A Utah law that would have required abortions before 18 weeks to be performed in a hospital and criminalized abortions performed in abortion clinics has been placed on hold.

On Tuesday, 3rd District Court Judge Andrew Stone granted a preliminary injunction that enjoins and restrains the state from enforcing HB467, which was passed by the Utah Legislature during its 2023 General Session and was scheduled to go into effect on Wednesday.

Stone’s order prevents the state from prohibiting licensed abortion clinics from performing abortions 18 weeks from a woman’s last menstrual period and eliminating abortion clinics as a facility licensure category while the law is challenged in court.

HB467’s sponsor, Rep. Karianne Lisonbee, R-Clearfield, and the legislation’s Senate floor sponsor, Sen. Dan McCay, R-Riverton, issued the following statement: “We are confident in the state’s position but respect the process of the courts and look forward to a prompt resolution.”

The judge’s ruling notes “given the absence of evidence from the state, there is nothing before the court to indicate that an injunction would be adverse to the public interest. In terms of the state’s and the public’s interest, the plaintiff correctly observes that Utah already bans nearly all abortions after 18 weeks of pregnancy, including in cases of rape or incest. An injunction against the clinic ban would not prevent Utah from enforcing this ban on abortions after 18 weeks’ gestation.”

“The plaintiff has persuasively argued that ‘the balance of equities and public interest thus weigh decisively in (the plaintiff’s) favor,’” the ruling states.

The Utah Attorney General’s Office, which defended the state statute, declined to comment on the ruling, citing ongoing litigation.

While HB467 would have required abortions to be performed in a hospital, Stone’s order quotes Dr. David Turok, Planned Parenthood Association of Utah’s director of surgical services, whose declaration to the court stated few abortions are performed in Utah hospitals. “Dr. Turok is not aware of any detailed or coordinated plan by a Utah hospital to expand its capacity to provide abortions to more patients in the event HB467 takes effect,” the ruling states.

Planned Parenthood Association of Utah challenged the law, arguing before Stone last week in a motion hearing.

Gayle Ruzicka, president of the Utah Eagle Forum which supported the state’s law, said she was disappointed “but not surprised because this Judge Stone did the same thing with our trigger bill.”

When the Supreme Court overturned Roe v. Wade, removing the right to abortion after almost 50 years, Ruzicka said she looked forward to Utah’s trigger law going into effect after many years of fighting for the unborn and further restrictions on abortion. She said she was “frustrated” by yet another wait.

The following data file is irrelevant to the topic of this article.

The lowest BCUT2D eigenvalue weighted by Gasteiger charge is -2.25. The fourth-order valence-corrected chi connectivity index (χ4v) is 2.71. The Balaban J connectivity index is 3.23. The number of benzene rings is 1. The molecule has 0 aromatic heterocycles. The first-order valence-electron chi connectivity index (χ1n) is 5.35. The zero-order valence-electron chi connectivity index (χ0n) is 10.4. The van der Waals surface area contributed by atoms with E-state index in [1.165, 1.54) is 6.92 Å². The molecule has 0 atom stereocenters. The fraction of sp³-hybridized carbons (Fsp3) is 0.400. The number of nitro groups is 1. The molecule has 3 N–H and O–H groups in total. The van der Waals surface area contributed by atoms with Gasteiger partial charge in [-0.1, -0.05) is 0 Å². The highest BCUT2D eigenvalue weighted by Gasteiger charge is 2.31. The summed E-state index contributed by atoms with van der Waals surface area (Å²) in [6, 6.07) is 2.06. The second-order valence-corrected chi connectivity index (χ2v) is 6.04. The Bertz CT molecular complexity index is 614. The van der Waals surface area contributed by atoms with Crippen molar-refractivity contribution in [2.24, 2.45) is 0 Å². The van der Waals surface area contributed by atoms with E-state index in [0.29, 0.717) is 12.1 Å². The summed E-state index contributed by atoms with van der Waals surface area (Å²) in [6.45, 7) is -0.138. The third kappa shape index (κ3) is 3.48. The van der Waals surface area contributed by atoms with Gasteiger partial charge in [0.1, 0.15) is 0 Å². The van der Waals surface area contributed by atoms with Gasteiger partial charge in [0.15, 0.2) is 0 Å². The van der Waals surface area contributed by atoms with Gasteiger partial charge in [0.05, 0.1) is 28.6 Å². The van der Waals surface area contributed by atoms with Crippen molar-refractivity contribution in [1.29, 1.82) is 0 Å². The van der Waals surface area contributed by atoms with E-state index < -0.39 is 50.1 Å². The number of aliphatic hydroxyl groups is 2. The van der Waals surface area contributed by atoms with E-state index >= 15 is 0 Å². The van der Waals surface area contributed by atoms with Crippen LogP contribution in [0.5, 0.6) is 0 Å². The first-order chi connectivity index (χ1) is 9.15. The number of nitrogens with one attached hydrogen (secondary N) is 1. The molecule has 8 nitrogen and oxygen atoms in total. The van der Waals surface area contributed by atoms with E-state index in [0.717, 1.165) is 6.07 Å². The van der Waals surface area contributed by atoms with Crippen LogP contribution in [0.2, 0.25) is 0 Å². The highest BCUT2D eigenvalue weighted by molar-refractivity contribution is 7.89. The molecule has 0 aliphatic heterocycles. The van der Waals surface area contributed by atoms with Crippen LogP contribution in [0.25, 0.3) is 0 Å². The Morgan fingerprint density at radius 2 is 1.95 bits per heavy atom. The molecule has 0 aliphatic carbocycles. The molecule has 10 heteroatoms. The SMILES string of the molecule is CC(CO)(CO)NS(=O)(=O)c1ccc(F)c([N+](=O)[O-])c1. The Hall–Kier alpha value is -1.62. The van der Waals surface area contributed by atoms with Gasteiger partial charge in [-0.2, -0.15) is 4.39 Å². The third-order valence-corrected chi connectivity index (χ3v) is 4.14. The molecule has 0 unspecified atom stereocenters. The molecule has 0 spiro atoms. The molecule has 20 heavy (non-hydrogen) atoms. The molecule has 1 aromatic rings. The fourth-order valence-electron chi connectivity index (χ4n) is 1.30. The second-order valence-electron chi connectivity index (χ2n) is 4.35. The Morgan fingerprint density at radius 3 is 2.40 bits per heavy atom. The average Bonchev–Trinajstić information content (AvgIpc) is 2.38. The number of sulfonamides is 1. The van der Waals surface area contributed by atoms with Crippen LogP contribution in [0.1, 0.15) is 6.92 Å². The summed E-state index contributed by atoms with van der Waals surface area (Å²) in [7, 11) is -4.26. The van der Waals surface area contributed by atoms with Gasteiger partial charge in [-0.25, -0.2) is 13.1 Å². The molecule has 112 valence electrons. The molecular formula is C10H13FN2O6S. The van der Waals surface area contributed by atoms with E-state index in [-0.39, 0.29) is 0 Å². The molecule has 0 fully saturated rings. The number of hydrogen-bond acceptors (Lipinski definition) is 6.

Utah’s law, which was triggered when Roe v. Wade was struck down, prohibits elective abortion but allows procedures in instances of rape or incest, risk to the mother’s life and certain fetal defects. But it, too, is on hold pending further legal proceedings under an earlier ruling by Stone.

“I was just really disappointed though that we got Judge Stone again,” Ruzicka said. “Why can’t we have another judge?”

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Sarah Stoesz, interim president and CEO of Planned Parenthood Association of Utah, in a statement said HB467 would have forced Planned Parenthood health centers and other providers “to turn away those seeking legal health care that we are trained and ready to provide. While we welcome this victory, the threat to Utahns’ health and personal freedom remains dire as politicians continue to undermine our judicial process and fight the injunction against Utah’s trigger ban.”

According to Turok’s declaration, a clinic ban would drive most people seeking abortion out of state or “force them to remain pregnant and ultimately give birth against their will. Patients unable to immediately receive abortion care at a Utah hospital as a result of hospital policies and capacity will be forced to delay receiving abortion care in Utah while they wait for an appointment at a Utah hospital.”

Earlier this year, Lisonbee defended HB467, stating, “We in Utah have a long-standing tradition — since before statehood — of protecting the unborn by outlawing abortion. We have compassionate exemptions, and we have compassionate law and services for women who find themselves in a situation, and we as a state ought to support them in making the decision that they need to make. That’s what this bill does, in a compassionate and thoughtful way.”